Was sind die wichtigsten symptome von Microcephalic Osteodysplastic Primordial Dwarfism 1?

The main symptoms of the syndrome are related to restricted growth development. These include a low birth weight, short limbs and a small head size.

Unique facial features of the syndrome include a sloping forehead, protruding ears, prominent nose, flat nasal bridge and a small jaw.

Other physical features of the syndrome include sparse hair and eyebrows, dry skin, hip or elbow dislocation.

Intellectual disability is also a symptom of the syndrome, as are specific brain anomalies, including lissencephaly, the underdevelopment of the frontal lobes of the brain and a condition that affects the development of the nerve tissue that connects the two halves of the brain's cerebellum.

Wie wird jemand getestet? Microcephalic Osteodysplastic Primordial Dwarfism 1?

Die ersten Tests für Microcephalic Osteodysplastic Primordial Dwarfism 1 kann mit einem Gesichtsanalyse-Screening beginnen, durch die FDNA Telehealth Telegenetik-Plattform, die die Schlüsselmarker der syndrom und skizzieren Sie die Notwendigkeit weiterer Tests. Es folgt ein Beratungsgespräch mit einem genetischen Berater und dann einem Genetiker.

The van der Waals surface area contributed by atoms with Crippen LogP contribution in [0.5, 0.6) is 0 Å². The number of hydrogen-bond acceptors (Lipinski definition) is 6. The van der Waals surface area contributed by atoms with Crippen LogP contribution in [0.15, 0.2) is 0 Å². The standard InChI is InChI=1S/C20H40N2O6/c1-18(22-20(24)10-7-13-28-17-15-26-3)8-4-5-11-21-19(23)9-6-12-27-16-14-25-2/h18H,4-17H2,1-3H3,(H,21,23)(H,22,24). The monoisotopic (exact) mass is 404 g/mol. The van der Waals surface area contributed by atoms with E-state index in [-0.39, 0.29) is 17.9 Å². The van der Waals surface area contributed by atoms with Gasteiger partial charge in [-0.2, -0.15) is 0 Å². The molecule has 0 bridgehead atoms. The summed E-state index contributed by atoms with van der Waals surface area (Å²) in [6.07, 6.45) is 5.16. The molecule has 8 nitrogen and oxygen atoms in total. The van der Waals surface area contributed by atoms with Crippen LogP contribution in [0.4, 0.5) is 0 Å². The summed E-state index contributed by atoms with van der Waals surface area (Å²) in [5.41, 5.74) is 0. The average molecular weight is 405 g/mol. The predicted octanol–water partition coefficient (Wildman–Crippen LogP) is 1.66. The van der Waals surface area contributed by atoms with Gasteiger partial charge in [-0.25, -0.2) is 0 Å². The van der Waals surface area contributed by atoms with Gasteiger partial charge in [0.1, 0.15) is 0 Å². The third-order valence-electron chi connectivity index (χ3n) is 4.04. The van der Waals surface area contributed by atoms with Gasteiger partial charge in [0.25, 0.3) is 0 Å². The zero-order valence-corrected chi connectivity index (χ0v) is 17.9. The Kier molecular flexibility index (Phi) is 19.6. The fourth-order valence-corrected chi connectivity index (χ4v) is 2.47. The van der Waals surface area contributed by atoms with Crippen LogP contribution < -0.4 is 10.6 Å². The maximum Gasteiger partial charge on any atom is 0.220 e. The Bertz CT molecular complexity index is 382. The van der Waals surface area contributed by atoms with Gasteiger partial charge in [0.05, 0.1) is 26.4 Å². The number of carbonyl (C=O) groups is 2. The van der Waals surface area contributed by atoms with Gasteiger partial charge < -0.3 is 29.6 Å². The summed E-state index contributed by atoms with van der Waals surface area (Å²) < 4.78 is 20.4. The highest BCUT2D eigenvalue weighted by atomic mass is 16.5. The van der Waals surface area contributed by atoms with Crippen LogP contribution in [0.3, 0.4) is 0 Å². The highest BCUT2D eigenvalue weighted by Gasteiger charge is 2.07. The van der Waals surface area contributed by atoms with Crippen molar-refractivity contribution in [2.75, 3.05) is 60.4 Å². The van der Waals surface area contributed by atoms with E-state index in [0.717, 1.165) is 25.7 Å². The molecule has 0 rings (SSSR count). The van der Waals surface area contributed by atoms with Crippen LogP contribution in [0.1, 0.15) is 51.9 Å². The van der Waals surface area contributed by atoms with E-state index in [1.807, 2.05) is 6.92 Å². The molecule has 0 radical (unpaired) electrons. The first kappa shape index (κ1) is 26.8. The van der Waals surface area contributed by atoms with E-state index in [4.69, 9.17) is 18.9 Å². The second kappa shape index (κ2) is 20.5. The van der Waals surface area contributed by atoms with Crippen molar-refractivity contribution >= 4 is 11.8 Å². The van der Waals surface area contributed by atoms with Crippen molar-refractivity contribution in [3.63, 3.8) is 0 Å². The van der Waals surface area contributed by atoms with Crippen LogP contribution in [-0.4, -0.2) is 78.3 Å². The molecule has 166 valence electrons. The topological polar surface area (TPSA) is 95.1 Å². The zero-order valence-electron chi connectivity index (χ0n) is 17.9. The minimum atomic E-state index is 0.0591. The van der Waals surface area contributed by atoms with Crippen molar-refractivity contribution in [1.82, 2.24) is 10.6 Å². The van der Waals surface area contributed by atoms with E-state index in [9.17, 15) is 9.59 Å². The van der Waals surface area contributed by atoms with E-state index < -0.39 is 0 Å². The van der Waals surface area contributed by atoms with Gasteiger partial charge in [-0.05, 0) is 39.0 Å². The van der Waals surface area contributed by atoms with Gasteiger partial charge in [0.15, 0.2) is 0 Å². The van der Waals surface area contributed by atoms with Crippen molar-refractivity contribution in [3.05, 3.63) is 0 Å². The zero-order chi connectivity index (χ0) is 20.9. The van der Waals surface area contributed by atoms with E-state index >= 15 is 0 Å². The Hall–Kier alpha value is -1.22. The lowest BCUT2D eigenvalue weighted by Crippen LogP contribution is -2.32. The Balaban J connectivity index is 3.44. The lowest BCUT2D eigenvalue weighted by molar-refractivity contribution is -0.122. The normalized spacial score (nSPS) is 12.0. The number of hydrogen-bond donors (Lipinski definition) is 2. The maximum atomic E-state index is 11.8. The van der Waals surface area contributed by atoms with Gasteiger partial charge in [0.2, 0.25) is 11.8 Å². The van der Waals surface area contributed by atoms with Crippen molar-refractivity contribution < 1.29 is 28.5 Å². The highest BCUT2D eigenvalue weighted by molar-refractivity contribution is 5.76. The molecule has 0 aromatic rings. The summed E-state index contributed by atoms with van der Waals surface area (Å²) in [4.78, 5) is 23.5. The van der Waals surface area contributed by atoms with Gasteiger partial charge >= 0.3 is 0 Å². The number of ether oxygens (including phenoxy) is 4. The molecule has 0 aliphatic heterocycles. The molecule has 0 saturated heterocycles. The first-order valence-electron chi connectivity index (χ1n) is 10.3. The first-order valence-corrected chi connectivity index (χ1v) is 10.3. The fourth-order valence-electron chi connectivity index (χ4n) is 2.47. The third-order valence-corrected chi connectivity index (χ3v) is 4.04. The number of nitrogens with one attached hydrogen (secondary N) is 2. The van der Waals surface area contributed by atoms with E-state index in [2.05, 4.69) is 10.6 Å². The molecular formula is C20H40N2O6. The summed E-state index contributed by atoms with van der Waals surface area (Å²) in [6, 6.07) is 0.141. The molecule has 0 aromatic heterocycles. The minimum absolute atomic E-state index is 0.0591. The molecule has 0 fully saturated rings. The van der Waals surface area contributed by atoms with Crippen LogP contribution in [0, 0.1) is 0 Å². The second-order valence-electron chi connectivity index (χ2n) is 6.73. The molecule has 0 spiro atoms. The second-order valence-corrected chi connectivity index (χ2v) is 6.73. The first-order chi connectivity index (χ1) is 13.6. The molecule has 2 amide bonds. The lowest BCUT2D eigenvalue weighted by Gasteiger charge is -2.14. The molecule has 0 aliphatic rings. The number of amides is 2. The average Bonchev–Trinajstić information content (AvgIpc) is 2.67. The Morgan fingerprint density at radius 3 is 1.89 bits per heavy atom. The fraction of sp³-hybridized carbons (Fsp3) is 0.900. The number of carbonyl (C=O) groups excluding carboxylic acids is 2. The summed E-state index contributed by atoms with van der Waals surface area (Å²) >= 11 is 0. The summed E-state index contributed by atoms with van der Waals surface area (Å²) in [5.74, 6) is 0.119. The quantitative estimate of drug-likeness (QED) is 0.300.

Basierend auf dieser klinischen Konsultation mit einem Genetiker werden die verschiedenen Optionen für Gentests geteilt und die Zustimmung für weitere Tests eingeholt.

Medizinische Informationen zu Microcephalic Osteodysplastic Primordial Dwarfism 1

This syndrome was first described by Majewski et al., (1982) who subdivided similar cases into types I, II and III. Winter et al., (1985) argued that types I and III may reflect the appearance of the same condition at different ages. This suggestion has been backed up by subsequent reports (Haan et al., 1989; Maroteaux et al., 1990; Meinecke et al., 1991). The latter authors reported affected sibs. Likewise the case reported by Boscherini et al., (1996) might represent type I or type III osteodysplastic primordial dwarfism.